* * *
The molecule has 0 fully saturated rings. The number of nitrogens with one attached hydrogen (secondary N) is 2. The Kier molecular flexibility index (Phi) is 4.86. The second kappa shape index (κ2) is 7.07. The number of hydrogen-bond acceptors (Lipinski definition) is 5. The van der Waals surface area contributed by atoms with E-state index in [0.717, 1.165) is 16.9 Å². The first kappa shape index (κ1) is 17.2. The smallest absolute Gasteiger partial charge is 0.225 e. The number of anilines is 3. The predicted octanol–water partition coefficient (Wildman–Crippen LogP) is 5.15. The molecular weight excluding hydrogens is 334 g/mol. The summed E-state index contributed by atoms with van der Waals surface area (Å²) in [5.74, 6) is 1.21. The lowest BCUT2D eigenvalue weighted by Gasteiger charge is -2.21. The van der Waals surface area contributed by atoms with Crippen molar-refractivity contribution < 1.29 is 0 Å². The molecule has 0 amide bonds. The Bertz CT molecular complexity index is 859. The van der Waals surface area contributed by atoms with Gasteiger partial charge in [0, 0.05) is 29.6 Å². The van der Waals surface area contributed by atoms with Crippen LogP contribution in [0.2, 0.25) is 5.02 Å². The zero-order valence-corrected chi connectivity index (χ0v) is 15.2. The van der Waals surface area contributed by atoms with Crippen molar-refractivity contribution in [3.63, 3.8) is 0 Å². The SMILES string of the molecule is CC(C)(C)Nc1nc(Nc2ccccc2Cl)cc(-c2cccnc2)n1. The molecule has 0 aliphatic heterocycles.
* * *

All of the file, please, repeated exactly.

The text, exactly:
The molecule has 0 fully saturated rings. The number of nitrogens with one attached hydrogen (secondary N) is 2. The Kier molecular flexibility index (Phi) is 4.86. The second kappa shape index (κ2) is 7.07. The number of hydrogen-bond acceptors (Lipinski definition) is 5. The van der Waals surface area contributed by atoms with E-state index in [0.717, 1.165) is 16.9 Å². The first kappa shape index (κ1) is 17.2. The smallest absolute Gasteiger partial charge is 0.225 e. The number of anilines is 3. The predicted octanol–water partition coefficient (Wildman–Crippen LogP) is 5.15. The molecular weight excluding hydrogens is 334 g/mol. The summed E-state index contributed by atoms with van der Waals surface area (Å²) in [5.74, 6) is 1.21. The lowest BCUT2D eigenvalue weighted by Gasteiger charge is -2.21. The van der Waals surface area contributed by atoms with Crippen molar-refractivity contribution < 1.29 is 0 Å². The molecule has 0 amide bonds. The Bertz CT molecular complexity index is 859. The van der Waals surface area contributed by atoms with Gasteiger partial charge in [0, 0.05) is 29.6 Å². The van der Waals surface area contributed by atoms with Crippen LogP contribution in [0.2, 0.25) is 5.02 Å². The zero-order valence-corrected chi connectivity index (χ0v) is 15.2. The van der Waals surface area contributed by atoms with Crippen molar-refractivity contribution in [3.63, 3.8) is 0 Å². The SMILES string of the molecule is CC(C)(C)Nc1nc(Nc2ccccc2Cl)cc(-c2cccnc2)n1. The molecule has 0 aliphatic heterocycles.